About three weeks ago, self-taught mural artist Micaela Levesque was given a list of historic people by CT's Arts and Culture Commission to represent in a larger than life display.
"Besides MLK, Maya Angelou came up, because she's like a mega artist to me," Levesque, a local artist said.
And then she came across Barbara Hudson, a Bristol native.
"She was actually really special because in 1980, she brought a curation of all African American art to the White House and it was the first time President Jimmy Carter, any president had recognized African American art at the White House,” she added.
The mural on Riverside Avenue in Bristol is part of a larger project by Connecticut's only state-wide public art nonprofit, Rise Up. Their goal is to complete 39 murals across the state, one for each year of Martin Luther King Jr.’s life.
This is number 15.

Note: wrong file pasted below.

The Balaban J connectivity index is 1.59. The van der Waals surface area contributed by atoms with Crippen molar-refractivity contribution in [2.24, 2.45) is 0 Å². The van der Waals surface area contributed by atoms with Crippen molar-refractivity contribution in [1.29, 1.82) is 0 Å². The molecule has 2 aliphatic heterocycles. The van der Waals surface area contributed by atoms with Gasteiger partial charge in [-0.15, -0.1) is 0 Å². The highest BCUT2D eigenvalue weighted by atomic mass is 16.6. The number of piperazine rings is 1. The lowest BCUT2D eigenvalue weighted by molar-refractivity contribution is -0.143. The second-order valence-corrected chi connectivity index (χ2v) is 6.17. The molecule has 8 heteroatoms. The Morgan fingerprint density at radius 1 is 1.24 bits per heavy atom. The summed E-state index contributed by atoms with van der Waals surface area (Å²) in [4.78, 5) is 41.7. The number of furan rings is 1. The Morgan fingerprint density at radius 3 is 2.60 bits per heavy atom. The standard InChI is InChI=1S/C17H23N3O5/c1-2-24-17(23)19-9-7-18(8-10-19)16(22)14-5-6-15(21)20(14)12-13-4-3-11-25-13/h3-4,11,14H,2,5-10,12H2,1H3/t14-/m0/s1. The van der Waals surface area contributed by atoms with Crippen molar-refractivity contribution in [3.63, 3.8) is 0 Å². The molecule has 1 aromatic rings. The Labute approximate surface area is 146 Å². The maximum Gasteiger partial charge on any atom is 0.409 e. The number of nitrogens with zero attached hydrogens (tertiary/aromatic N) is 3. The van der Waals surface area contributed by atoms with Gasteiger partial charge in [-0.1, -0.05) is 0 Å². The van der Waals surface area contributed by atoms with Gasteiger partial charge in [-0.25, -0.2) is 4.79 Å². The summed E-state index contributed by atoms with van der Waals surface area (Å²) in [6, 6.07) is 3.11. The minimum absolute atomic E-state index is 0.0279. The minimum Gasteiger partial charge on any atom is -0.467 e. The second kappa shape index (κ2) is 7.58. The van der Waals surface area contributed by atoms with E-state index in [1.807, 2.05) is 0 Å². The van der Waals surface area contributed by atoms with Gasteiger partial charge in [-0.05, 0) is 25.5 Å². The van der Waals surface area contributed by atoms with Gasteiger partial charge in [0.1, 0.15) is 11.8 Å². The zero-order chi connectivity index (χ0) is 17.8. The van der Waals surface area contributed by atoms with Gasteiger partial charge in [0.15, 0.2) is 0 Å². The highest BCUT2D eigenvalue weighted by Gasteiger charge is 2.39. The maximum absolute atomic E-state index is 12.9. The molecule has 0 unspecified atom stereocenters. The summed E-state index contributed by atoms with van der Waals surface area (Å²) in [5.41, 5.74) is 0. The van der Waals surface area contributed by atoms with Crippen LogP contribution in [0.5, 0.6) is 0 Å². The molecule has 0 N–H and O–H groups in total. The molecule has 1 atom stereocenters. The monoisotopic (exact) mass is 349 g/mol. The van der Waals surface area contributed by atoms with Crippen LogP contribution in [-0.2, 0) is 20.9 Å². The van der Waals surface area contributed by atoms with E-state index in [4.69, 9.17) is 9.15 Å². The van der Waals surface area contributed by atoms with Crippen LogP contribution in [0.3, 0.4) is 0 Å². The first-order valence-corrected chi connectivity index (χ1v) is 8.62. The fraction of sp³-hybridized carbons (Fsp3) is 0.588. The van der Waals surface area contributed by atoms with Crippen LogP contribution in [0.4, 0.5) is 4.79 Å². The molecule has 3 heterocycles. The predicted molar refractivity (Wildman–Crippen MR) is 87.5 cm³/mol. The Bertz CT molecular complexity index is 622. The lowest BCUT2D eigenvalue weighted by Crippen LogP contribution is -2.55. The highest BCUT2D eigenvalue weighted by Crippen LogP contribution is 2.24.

"We talked to all the business owners here on the street that watched Micaela from start to finish and the evolution of it was fantastic," said Superintendent of Parks and Recreation Joshua Medeiros.
He added that the location was perfect for what they're trying to accomplish.
"We really felt this was a great location to focus and celebrate on the diversity that our city offers through this mural. There's also a lot of expansion and development projects that are forthcoming on this street," Medeiros said.
Levesque spent days in the hot sun painting on the wall of Primo Press - taking several trips across the street to make sure her vision was coming to life.
"People remember me creating it, too. They'll come up to me and be like, 'oh wow I've never seen someone create a mural.' It's amazing to see this whole process so it sticks with them much deeper than just another image on social media,” she said.
Levesque is planning to create several murals in the near future. She was also the artist who created Hartford's women empowerment mural in October.
Rise Up is looking for talented artists to finish this project. If you think you have what it takes, visit their website.
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